South Korea Providing Millions of Photos to Facial Recognition Researchers

Published · Nov 21, 2021

The South Korean Ministry of Justice has reportedly given over 150 million photos to facial recognition researchers. The images are of foreign and S. Korean nationals who have traveled through the country’s airports. However, the government has handed them over without the subjects’ consent.

Critics of the practice are calling it a human rights disaster. The co-operation between the government and facial recognition researchers was first reported in the newspaper The Hankyoreh.

It came to light after National Assembly member Park Joo-min requested documents related to an “AI identification and tracking system development project.” The photos were given to researchers along with the subjects’ nationalities, ages, and genders.

In total, the government gave researchers the data of 120 million foreigners and 57.6 million South Koreans. The stated purpose is to develop a system that would speed up background checks for immigration. It would also help establish something similar to a people search database to flag any troublesome entrants.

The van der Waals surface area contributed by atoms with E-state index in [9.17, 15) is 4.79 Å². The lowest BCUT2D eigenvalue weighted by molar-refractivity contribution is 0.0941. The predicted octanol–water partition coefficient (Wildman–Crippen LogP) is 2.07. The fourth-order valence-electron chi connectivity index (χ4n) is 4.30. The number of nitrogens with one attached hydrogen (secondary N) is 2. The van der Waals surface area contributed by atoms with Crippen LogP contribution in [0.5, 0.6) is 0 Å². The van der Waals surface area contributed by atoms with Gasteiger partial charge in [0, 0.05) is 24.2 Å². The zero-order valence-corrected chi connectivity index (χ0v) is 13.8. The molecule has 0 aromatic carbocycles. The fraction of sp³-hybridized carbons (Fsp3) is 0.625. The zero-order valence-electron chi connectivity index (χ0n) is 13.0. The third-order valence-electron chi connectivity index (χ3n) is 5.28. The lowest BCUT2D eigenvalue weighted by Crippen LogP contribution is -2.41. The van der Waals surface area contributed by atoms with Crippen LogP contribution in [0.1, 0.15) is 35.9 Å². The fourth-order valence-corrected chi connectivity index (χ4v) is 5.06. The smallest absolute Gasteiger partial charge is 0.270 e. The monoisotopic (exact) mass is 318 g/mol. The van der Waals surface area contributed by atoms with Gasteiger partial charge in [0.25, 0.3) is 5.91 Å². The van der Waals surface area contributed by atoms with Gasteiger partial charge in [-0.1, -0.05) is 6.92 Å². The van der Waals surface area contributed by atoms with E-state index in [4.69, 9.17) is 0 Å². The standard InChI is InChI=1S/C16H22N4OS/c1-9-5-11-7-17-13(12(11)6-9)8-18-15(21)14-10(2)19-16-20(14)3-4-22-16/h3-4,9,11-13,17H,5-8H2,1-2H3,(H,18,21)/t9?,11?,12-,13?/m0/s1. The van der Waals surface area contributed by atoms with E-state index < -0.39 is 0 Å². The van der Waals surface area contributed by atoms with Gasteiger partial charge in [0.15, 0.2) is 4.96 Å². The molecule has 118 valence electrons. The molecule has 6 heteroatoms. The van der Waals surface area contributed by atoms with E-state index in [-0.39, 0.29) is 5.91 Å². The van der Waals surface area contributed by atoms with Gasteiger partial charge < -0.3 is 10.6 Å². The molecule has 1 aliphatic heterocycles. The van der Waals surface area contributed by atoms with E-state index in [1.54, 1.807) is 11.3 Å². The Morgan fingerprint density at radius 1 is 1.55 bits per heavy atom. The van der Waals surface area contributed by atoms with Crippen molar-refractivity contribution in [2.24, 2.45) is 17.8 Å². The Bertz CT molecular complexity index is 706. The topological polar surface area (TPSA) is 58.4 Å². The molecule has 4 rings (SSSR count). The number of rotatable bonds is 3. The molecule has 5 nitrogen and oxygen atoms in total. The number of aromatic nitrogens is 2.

Figuring Things Out

Facial recognition has the potential to be extremely useful and speed up a lot of processes. However, it is a threat to privacy and the type of tech that can get out of control. World governments appear to be weighing the benefits and downsides of facial recognition.

The EU passed a resolution to heavily restrict the use of this tech. In addition, the Australian government ordered Clearview AI, infamous for its facial recognition projects, to cease operations in the country.

South Korea’s encouragement of facial recognition is unprecedented in scale, especially considering it did not ask for consent.

In the short term, it appears National Assembly members will be scrutinizing the project, which could see some much-needed improvements to how it goes about collecting data.

Garan van Rensburg
Garan van Rensburg

Garan is a writer interested in how tech reshapes the environment, and how the environment reshapes tech. You'll usually find him inoculating against future shock and arguing with bots.